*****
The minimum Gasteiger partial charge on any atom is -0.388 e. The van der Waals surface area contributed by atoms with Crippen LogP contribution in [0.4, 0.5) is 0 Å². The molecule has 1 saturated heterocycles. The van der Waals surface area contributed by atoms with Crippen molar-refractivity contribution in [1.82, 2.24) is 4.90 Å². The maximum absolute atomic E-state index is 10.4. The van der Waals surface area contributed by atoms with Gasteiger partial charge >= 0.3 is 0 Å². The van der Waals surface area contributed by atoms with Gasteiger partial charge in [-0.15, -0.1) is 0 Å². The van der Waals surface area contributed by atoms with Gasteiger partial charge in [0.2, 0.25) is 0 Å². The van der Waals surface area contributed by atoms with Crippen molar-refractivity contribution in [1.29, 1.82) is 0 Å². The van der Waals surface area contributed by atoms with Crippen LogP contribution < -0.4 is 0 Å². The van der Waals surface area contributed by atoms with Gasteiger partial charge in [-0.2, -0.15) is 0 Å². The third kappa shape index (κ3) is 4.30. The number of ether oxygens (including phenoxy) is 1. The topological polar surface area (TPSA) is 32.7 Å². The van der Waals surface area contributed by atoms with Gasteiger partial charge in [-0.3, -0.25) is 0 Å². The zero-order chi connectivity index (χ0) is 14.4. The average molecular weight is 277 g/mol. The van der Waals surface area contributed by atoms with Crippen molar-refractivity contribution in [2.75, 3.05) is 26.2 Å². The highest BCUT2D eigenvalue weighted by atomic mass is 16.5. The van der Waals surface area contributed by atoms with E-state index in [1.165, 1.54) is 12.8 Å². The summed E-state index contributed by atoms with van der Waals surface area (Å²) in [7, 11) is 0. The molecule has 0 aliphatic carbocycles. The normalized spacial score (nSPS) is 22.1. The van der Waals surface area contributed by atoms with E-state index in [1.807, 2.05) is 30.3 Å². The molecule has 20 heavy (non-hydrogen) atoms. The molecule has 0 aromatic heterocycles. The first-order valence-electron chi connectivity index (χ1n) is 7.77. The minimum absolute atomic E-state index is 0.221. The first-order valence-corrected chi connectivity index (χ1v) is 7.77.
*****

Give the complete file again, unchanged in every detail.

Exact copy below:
The minimum Gasteiger partial charge on any atom is -0.388 e. The van der Waals surface area contributed by atoms with Crippen LogP contribution in [0.4, 0.5) is 0 Å². The molecule has 1 saturated heterocycles. The van der Waals surface area contributed by atoms with Crippen molar-refractivity contribution in [1.82, 2.24) is 4.90 Å². The maximum absolute atomic E-state index is 10.4. The van der Waals surface area contributed by atoms with Gasteiger partial charge >= 0.3 is 0 Å². The van der Waals surface area contributed by atoms with Gasteiger partial charge in [-0.15, -0.1) is 0 Å². The van der Waals surface area contributed by atoms with Gasteiger partial charge in [0.2, 0.25) is 0 Å². The van der Waals surface area contributed by atoms with Crippen molar-refractivity contribution in [1.29, 1.82) is 0 Å². The van der Waals surface area contributed by atoms with Crippen LogP contribution < -0.4 is 0 Å². The van der Waals surface area contributed by atoms with Gasteiger partial charge in [-0.2, -0.15) is 0 Å². The third kappa shape index (κ3) is 4.30. The number of ether oxygens (including phenoxy) is 1. The topological polar surface area (TPSA) is 32.7 Å². The van der Waals surface area contributed by atoms with Gasteiger partial charge in [-0.3, -0.25) is 0 Å². The zero-order chi connectivity index (χ0) is 14.4. The average molecular weight is 277 g/mol. The van der Waals surface area contributed by atoms with Crippen molar-refractivity contribution in [2.75, 3.05) is 26.2 Å². The highest BCUT2D eigenvalue weighted by atomic mass is 16.5. The van der Waals surface area contributed by atoms with E-state index in [1.165, 1.54) is 12.8 Å². The summed E-state index contributed by atoms with van der Waals surface area (Å²) in [7, 11) is 0. The molecule has 0 aliphatic carbocycles. The normalized spacial score (nSPS) is 22.1. The van der Waals surface area contributed by atoms with E-state index in [1.807, 2.05) is 30.3 Å². The molecule has 20 heavy (non-hydrogen) atoms. The molecule has 0 aromatic heterocycles. The first-order valence-electron chi connectivity index (χ1n) is 7.77. The minimum absolute atomic E-state index is 0.221. The first-order valence-corrected chi connectivity index (χ1v) is 7.77.